How a simple electronic switch works:
The only information computers understand are electrical signals that are switched on and off. To comprehend transistors, it is necessary to have an understanding of how a switched electronic circuit works. Switched electronic circuits consist of several parts. One is the circuit pathway where the electrical current flows - typically through a wire. Another is the switch, a device that starts and stops the flow of electrical current by either completing or breaking the circuit's pathway. Transistors have no moving parts and are turned on and off by electrical signals. The on/off switching of transistors facilitates the work performed by microprocessors.
Something that has only two states, like a transistor, can be referred to as binary. The transistor's on state is represented by a 1 and the off state is represented by a 0. Specific sequences and patterns of 1's and 0's generated by multiple transistors can represent letters, numbers, colors and graphics. This is known as binary notation
Spell your name in Binary:
Each character of the alphabet has a binary equivalent. Below is the name JOHN and its equivalent in binary.
J 0100 1010 O 0100 1111 H 0100 1000 N 0100 1110
Scroll down to the Binary Chart below to see the complete alphabet in binary.
|A||0100 0001||N||0100 1110|
|B||0100 0010||O||0100 1111|
|C||0100 0011||P||0101 0000|
|D||0100 0100||Q||0101 0001|
|E||0100 0101||R||0101 0010|
|F||0100 0110||S||0101 0011|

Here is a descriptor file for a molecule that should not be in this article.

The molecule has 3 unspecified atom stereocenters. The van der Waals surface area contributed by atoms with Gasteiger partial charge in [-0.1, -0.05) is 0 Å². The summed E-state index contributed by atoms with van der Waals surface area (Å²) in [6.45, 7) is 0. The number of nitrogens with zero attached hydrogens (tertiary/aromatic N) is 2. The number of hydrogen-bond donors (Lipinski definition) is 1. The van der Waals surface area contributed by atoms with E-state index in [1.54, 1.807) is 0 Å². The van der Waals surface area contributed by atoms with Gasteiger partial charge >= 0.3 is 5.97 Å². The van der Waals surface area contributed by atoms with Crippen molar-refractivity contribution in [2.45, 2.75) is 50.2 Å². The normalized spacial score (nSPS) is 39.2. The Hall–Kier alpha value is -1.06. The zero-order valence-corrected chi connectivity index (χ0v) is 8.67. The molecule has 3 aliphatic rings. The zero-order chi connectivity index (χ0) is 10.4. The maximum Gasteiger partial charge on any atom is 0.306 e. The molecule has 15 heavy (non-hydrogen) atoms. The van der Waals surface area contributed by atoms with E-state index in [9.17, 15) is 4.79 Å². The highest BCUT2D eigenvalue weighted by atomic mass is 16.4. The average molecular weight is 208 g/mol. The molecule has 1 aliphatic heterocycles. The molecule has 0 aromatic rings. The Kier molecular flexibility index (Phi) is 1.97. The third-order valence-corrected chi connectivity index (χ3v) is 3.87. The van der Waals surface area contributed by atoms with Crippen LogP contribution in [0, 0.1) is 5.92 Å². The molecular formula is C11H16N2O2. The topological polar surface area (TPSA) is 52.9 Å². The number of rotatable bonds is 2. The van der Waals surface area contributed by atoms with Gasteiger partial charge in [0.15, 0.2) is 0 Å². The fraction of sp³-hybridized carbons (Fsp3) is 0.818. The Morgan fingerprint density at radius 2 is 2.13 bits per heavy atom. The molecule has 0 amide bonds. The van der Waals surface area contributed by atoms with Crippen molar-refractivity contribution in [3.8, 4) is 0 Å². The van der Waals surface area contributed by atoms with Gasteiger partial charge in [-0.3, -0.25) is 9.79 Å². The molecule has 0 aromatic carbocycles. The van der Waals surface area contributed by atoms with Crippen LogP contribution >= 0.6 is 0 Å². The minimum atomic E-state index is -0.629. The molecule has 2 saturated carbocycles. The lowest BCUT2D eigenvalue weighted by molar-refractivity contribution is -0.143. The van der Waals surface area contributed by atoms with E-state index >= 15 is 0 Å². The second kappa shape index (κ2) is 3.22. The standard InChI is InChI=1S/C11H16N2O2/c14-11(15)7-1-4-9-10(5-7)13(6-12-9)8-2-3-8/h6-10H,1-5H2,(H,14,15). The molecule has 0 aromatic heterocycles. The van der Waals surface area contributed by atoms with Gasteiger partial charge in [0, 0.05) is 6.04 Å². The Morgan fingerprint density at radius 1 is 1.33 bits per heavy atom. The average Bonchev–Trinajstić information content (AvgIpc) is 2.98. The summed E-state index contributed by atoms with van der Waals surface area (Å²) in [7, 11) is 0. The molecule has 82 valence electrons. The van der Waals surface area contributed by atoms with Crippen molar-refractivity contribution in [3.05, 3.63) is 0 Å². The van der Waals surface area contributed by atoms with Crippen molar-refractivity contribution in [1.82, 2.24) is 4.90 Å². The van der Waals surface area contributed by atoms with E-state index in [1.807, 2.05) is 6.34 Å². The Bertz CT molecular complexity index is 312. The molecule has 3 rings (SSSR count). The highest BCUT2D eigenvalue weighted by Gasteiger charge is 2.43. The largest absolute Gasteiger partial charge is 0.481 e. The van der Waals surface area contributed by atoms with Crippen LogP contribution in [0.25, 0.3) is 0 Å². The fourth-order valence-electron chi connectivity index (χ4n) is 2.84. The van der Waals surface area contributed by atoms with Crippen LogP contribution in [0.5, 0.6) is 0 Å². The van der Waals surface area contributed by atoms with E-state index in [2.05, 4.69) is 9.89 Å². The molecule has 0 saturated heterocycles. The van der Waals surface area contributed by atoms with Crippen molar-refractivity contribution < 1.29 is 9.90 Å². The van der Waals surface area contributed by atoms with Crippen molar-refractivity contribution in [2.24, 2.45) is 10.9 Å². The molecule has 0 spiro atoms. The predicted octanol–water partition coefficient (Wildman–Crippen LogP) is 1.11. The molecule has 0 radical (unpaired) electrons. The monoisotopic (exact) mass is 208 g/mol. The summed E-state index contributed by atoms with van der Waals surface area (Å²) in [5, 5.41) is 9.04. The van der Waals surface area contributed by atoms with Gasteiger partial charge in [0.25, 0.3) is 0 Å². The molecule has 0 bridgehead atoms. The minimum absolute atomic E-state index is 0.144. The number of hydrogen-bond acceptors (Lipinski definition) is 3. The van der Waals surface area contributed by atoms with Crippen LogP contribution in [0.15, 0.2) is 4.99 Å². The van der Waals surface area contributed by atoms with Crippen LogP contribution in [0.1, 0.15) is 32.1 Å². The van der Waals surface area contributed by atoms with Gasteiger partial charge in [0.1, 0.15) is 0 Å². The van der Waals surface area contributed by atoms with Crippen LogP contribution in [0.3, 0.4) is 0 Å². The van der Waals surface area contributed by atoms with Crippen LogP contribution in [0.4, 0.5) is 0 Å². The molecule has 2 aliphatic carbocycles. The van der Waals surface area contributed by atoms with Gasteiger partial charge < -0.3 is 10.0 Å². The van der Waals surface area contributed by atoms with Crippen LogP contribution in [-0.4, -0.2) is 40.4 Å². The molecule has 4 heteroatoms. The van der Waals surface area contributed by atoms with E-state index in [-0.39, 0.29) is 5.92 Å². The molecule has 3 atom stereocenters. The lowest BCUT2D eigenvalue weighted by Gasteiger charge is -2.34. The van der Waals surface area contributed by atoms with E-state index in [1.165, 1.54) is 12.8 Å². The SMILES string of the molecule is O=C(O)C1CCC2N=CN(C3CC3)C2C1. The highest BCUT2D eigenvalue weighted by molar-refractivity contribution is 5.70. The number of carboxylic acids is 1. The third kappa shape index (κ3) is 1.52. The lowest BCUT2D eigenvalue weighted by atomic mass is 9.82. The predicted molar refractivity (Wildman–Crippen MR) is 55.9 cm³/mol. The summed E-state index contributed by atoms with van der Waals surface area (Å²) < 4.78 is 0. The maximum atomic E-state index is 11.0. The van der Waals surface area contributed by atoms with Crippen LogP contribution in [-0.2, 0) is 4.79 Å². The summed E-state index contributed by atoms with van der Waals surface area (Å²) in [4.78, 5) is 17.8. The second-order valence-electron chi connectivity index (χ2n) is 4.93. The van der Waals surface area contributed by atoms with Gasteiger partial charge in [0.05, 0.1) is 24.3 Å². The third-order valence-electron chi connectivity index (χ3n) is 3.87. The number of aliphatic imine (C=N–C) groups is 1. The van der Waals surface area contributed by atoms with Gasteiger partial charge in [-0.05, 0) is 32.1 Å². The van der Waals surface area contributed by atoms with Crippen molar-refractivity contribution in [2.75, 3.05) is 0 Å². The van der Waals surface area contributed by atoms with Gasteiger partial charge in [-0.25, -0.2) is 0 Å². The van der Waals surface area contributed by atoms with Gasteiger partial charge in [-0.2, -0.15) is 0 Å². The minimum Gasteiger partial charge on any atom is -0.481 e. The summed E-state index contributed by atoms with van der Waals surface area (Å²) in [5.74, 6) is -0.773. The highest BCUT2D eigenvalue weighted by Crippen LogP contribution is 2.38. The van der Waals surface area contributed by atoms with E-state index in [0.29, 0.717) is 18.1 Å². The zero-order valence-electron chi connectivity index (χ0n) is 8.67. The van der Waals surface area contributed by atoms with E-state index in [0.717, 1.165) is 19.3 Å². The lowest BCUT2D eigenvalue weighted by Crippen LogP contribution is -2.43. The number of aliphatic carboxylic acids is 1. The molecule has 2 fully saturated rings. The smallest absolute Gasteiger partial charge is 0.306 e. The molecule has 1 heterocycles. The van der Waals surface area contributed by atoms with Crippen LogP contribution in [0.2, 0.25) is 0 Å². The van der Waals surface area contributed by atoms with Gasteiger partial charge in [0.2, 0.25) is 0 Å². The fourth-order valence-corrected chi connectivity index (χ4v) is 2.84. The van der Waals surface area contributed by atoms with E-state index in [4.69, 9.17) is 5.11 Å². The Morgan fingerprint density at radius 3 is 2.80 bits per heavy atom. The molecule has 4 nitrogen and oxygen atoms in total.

|G||0100 0111||T||0101 0100|
|H||0100 1000||U||0101 0101|
|I||0100 1001||V||0101 0110|
|J||0100 1010||W||0101 0111|
|K||0100 1011||X||0101 1000|
|L||0100 1100||Y||0101 1001|
|M||0100 1101||Z||0101 1010|
Conductors and insulators :
Many materials, such as most metals, allow electrical current to flow through them. These are known as conductors. Materials that do not allow electrical current to flow through them are called insulators. Pure silicon, the base material of most transistors, is considered a semiconductor because its conductivity can be modulated by the introduction of impurities.
Semiconductors and flow of electricity
Adding certain types of impurities to the silicon in a transistor changes its crystalline structure and enhances its ability to conduct electricity. Silicon containing boron impurities is called p-type silicon - p for positive or lacking electrons. Silicon containing phosphorus impurities is called n-type silicon - n for negative or having a majority of free electrons
A Working transistor - The On/Off state of Transistor
Transistors consist of three terminals; the source, the gate and the drain.
In the n-type transistor, both the source and the drain are negatively-charged and sit on a positively-charged well of p-silicon.
When positive voltage is applied to the gate, electrons in the p-silicon are attracted to the area under the gate forming an electron channel between the source and the drain.